Overall, the anticipated decline of close to 30 per cent in investment spending in the oil and gas sector during 2015 reflects a recalibration of firms' expectations for oil prices for the current year and beyond. In November and December, many firms held the view that oil prices would recover over the medium term this expectation is preventing an even larger drop in investment intentions.

With the natural uncertainty in any forecast, the BoC has to worry about the potential for a much greater retrenchment should current expectations on oil prices still prove overly optimistic.

The estimate negative economic of a range of oil price scenarios

Shining through all these concerns is the U.S. economy. Once again, the BoC is expecting good things from the U.S. that will in turn help bolster the Canadian economy through exports (emphasis mine):

The negative impacts of weaker oil prices for the Canadian economy will be gradually offset over the projection horizon by other effects of the price change, including the net positive impact on the global economy, and especially on the United States, and the depreciation of the Canadian dollar…

Economic growth in the United States is expected to become increasingly self-sustaining, further propelled by the large positive impact from oil-price declines, despite the drag from the appreciation of the U.S. dollar…

The decline in oil prices will provide a further boost to economic activity. The estimated impact of a decline in oil prices from the June 2014 level of about US$110 to the base-case assumption of US$60 would be to raise the level of U.S. GDP by about 1 per cent by the end of 2016. Overall, the combination of the recent stronger-than-expected U.S. growth and lower oil prices, partially offset by the appreciation of the U.S. dollar over recent months, results in a more positive outlook for the U.S. economy than anticipated in the October Report…

Stronger-than-expected private demand in the United States is the most important upside risk to inflation in Canada.

The BoC is also looking forward to some positive feedback from global growth driven by lower oil prices, moderated by the negative impacts on other oil-producing countries. The BoC's net optimism on global growth comes from a conclusion that the oil shock is more of a supply-side issue. After comparing the price action across multiple commodities, the BoC concludes "these price movements have generally been less pronounced than those observed in oil markets…suggesting that recent shifts in global demand are not the driving force behind the large movements in oil prices."

The BoC also expects consumers to direct some of their oil savings to paying down debt as part of an on-going deleveraging process in the economy.

A weaker Canadian dollar is the mechanism through which economic strength in the U.S. will translate into stronger economic performance in Canada. First, the fall in oil prices helps drive the Canadian dollar lower. Second, the weaker currency helps drive better performance in the non-energy sector.

Investment in Canada is financed by both domestic and foreign capital. Reduced investment leads to a drop in the net inflow of foreign capital, which, together with lower oil export revenues, causes the Canadian dollar to weaken. Other things being equal, the weaker exchange rate further aggravates the adverse impact on investment by making imported goods more expensive. However, the exchange rate adjustment also makes Canada's non-energy exports more competitive in international markets, which boosts sales and, eventually, investment.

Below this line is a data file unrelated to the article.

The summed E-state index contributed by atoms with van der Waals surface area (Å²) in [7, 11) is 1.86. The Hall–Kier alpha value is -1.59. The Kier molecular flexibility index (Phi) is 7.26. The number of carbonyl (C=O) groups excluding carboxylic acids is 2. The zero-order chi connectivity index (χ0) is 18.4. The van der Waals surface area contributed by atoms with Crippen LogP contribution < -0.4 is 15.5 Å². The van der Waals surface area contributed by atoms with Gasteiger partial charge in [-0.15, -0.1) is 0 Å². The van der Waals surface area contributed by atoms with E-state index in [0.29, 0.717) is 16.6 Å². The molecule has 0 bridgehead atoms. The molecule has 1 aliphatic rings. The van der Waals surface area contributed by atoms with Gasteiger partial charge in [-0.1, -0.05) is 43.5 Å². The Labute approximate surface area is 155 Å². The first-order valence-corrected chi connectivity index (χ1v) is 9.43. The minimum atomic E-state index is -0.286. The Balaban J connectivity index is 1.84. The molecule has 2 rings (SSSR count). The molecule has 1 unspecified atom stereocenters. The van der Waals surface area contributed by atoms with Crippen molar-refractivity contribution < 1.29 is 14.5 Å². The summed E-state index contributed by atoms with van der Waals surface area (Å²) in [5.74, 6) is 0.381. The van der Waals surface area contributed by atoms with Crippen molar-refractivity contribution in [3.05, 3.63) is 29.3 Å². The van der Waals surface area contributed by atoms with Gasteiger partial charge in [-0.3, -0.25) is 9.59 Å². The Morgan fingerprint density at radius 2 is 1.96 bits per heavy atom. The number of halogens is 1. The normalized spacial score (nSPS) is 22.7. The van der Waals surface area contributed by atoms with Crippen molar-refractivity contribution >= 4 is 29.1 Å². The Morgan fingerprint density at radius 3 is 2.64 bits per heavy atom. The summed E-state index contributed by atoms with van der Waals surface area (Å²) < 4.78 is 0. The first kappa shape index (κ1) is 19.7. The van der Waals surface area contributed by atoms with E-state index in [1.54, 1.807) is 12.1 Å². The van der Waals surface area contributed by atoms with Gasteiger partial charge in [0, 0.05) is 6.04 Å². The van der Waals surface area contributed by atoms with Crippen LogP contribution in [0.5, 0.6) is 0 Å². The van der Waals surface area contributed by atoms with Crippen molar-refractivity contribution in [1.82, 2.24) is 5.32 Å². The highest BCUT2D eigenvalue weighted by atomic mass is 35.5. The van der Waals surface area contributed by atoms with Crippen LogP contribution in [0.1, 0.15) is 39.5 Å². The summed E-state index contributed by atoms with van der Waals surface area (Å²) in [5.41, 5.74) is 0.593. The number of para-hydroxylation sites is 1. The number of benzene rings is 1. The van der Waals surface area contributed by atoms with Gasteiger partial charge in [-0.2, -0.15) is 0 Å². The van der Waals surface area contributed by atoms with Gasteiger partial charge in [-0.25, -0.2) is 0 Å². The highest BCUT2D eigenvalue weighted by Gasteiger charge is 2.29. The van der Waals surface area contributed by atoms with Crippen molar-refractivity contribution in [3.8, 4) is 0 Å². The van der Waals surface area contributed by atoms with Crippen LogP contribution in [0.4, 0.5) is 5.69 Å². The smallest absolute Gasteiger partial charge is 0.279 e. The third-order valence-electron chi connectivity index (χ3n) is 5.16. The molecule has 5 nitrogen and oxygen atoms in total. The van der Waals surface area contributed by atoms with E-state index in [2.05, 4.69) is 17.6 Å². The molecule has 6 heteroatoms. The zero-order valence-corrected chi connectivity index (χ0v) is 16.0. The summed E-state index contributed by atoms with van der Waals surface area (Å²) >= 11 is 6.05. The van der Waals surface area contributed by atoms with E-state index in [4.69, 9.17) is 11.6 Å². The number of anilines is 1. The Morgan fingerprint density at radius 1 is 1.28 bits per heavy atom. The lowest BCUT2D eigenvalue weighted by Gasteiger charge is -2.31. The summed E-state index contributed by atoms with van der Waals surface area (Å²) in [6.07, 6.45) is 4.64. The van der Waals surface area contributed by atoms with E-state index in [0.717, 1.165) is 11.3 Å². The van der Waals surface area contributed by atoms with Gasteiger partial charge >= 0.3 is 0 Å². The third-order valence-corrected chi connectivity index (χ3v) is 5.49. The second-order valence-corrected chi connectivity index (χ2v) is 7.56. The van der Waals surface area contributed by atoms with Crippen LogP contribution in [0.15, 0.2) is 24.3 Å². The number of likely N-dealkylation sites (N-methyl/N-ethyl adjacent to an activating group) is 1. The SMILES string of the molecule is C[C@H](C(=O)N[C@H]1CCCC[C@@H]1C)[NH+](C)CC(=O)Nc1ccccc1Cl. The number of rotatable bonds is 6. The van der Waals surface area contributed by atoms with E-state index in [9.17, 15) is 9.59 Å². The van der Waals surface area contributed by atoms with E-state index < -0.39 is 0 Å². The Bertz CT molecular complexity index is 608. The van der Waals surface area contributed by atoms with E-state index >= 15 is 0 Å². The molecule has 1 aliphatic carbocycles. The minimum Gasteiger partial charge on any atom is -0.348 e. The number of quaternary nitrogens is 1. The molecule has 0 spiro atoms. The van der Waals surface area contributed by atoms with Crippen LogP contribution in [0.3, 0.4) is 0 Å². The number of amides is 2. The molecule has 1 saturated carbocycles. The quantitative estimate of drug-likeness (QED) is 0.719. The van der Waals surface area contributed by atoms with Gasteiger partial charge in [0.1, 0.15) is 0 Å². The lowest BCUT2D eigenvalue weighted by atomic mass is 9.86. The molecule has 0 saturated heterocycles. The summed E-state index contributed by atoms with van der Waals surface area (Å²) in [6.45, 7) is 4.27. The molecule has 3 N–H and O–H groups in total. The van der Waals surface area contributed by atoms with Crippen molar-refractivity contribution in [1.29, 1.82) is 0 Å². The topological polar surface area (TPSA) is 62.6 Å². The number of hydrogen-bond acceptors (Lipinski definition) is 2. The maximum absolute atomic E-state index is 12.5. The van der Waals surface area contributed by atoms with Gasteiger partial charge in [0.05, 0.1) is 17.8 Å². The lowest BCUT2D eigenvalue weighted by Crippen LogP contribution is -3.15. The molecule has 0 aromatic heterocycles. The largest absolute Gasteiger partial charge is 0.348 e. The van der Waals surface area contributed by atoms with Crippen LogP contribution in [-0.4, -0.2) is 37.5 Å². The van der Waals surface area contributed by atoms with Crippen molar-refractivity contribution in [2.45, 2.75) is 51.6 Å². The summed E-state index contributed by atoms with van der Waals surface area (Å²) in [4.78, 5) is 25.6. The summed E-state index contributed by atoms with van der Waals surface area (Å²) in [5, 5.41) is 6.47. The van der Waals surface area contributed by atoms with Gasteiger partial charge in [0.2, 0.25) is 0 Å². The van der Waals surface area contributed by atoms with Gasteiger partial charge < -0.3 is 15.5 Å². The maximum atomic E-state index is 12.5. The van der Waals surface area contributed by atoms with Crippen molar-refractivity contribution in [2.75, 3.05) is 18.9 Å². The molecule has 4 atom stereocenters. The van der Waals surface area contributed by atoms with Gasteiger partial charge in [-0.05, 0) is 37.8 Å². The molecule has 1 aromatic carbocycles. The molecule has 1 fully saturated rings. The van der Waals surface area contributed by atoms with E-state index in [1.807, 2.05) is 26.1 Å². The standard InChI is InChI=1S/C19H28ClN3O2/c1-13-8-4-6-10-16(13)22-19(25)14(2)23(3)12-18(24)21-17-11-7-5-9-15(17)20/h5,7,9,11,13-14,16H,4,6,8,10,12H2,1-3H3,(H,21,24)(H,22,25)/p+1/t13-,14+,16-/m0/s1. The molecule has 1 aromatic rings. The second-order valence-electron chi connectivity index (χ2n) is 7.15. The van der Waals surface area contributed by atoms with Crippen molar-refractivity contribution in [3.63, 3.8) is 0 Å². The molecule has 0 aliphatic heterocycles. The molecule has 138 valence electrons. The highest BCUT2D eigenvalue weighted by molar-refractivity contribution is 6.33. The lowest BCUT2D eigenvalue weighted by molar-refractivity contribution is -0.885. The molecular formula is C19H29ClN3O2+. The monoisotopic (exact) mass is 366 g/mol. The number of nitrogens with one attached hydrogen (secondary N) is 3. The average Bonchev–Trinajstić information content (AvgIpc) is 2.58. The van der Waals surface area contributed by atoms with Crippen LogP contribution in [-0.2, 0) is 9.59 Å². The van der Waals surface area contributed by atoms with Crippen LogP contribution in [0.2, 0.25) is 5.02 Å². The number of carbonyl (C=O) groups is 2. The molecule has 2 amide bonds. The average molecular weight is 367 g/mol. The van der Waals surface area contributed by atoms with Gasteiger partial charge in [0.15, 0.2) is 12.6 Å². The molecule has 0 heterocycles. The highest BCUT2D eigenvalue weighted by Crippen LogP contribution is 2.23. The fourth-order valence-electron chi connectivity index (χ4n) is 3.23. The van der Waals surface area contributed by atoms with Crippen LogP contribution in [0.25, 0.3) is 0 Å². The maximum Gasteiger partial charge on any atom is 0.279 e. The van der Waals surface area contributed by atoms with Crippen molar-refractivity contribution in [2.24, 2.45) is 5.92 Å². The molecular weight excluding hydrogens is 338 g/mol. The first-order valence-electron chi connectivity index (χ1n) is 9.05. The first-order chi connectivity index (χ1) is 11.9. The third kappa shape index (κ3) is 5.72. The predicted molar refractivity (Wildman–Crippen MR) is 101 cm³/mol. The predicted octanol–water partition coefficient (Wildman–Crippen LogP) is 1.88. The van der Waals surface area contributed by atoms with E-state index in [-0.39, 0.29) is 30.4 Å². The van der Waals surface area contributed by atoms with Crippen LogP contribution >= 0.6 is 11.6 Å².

The Canadian dollar participates in a dynamic adjustment process. The drop in oil shifts money away from the energy sector where the oil-induced currency depreciation makes opportunities more attractive. This adjustment is well underway as demonstrated by the earlier quote about the growing success seen in the non-energy sector.

The Bank of Canada's rate cut should further support this adjustment as the Canadian dollar continues to weaken in the aftermath of the monetary policy decision: "The recovery in non-energy exports is expected to continue over the projection horizon, with exports stimulated by the lower Canadian dollar and stronger foreign activity."

The Bank of Canada is quite cognizant of the economic benefits of a weaker currency

In earlier pieces, I relied on surprisingly strong labor reports as part of an increasingly bullish thesis on the Canadian dollar as a contrarian play. It turns out that the BoC looks at a different measure of the health of the labor market called the Labour Market Indicator (LMI). As the graph below demonstrates, LMI did not improve along with the unemployment rate in 2014:

Despite a falling unemployment rate in 2014, the overall health of the Canadian labor market has yet to improve from 2012 levels

Apparently, the LMI takes into account factors like long-term unemployment, average hours worked, wages, participation rates, and the proportion of the labor force stuck with involuntary part-time jobs. I have duly noted to track THIS measure more closely than the unemployment rate alone.

The Canadian dollar was not the only currency impacted by the BoC's rate cut. The Australian dollar (NYSE:FXA) also plunged as traders likely concluded that the BoC's commodity-driven reasoning will next be emulated by the Reserve Bank of Australia (RBA).

The Bank of Canada's oil-driven rate cut ends the Australian dollar's relief rally


The BoC decision certainly sets the stage for the RBA to finally cut rates in February's decision on monetary policy. The market expectations for such a cut soared:

Market odds for a February rate cut jumped from 22% to 31%

Source: ASX RBA Rate Indicator

I think these odds are far too low. The Bank of Canada's action all but ensures the U.S. Federal Reserve will see little reason to hike rates at all this year. Assuming the RBA makes the same conclusion, it will have to drop its hope that the U.S. dollar will do all the work of currency depreciation for Australia.

Be careful out there!

Disclosure: The author has no positions in any stocks mentioned, and no plans to initiate any positions within the next 72 hours.

The author wrote this article themselves, and it expresses their own opinions. The author is not receiving compensation for it (other than from Seeking Alpha). The author has no business relationship with any company whose stock is mentioned in this article.

Additional disclosure: In forex, I am short the Australian dollar and will likely return to a bearish bias on the Canadian dollar (looking for follow-through to the latest weakness)